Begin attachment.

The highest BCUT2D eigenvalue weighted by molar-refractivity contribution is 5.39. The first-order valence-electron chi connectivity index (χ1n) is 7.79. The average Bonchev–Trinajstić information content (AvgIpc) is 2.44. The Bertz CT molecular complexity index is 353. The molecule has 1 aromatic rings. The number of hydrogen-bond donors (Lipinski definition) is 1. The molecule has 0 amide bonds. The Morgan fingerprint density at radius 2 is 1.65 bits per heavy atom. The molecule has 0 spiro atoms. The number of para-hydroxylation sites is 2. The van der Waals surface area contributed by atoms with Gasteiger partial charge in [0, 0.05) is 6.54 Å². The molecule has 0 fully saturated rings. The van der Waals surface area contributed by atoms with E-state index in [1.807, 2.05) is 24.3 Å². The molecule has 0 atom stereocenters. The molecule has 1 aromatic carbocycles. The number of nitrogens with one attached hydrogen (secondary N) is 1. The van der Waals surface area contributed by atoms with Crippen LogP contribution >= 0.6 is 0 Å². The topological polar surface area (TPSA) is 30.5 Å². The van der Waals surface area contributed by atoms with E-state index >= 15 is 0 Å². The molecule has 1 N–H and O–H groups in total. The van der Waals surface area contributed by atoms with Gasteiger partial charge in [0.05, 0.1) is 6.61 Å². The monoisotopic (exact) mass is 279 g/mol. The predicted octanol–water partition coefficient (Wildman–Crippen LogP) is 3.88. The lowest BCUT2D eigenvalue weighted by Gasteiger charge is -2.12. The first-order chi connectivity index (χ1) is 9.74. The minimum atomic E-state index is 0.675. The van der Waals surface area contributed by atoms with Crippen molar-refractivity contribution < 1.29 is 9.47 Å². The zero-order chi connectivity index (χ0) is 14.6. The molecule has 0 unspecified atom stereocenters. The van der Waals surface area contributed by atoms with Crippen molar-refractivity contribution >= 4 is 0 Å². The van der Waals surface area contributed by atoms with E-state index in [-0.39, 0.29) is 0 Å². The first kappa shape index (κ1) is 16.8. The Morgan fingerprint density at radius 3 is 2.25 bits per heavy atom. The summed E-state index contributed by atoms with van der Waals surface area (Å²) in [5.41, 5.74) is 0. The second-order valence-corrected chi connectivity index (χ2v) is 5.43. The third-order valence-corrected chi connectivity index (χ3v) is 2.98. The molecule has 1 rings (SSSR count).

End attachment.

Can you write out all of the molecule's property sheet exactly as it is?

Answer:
The highest BCUT2D eigenvalue weighted by molar-refractivity contribution is 5.39. The first-order valence-electron chi connectivity index (χ1n) is 7.79. The average Bonchev–Trinajstić information content (AvgIpc) is 2.44. The Bertz CT molecular complexity index is 353. The molecule has 1 aromatic rings. The number of hydrogen-bond donors (Lipinski definition) is 1. The molecule has 0 amide bonds. The Morgan fingerprint density at radius 2 is 1.65 bits per heavy atom. The molecule has 0 spiro atoms. The number of para-hydroxylation sites is 2. The van der Waals surface area contributed by atoms with Gasteiger partial charge in [0, 0.05) is 6.54 Å². The molecule has 0 fully saturated rings. The van der Waals surface area contributed by atoms with E-state index in [1.807, 2.05) is 24.3 Å². The molecule has 0 atom stereocenters. The molecule has 1 aromatic carbocycles. The number of nitrogens with one attached hydrogen (secondary N) is 1. The van der Waals surface area contributed by atoms with Crippen LogP contribution >= 0.6 is 0 Å². The topological polar surface area (TPSA) is 30.5 Å². The van der Waals surface area contributed by atoms with E-state index >= 15 is 0 Å². The molecule has 1 N–H and O–H groups in total. The van der Waals surface area contributed by atoms with Gasteiger partial charge in [0.05, 0.1) is 6.61 Å². The monoisotopic (exact) mass is 279 g/mol. The predicted octanol–water partition coefficient (Wildman–Crippen LogP) is 3.88. The lowest BCUT2D eigenvalue weighted by Gasteiger charge is -2.12. The first-order chi connectivity index (χ1) is 9.74. The minimum atomic E-state index is 0.675. The van der Waals surface area contributed by atoms with Crippen molar-refractivity contribution < 1.29 is 9.47 Å². The zero-order chi connectivity index (χ0) is 14.6. The molecule has 0 unspecified atom stereocenters. The van der Waals surface area contributed by atoms with Crippen molar-refractivity contribution >= 4 is 0 Å². The van der Waals surface area contributed by atoms with E-state index in [-0.39, 0.29) is 0 Å². The first kappa shape index (κ1) is 16.8. The Morgan fingerprint density at radius 3 is 2.25 bits per heavy atom. The summed E-state index contributed by atoms with van der Waals surface area (Å²) in [5.41, 5.74) is 0. The second-order valence-corrected chi connectivity index (χ2v) is 5.43. The third-order valence-corrected chi connectivity index (χ3v) is 2.98. The molecule has 1 rings (SSSR count).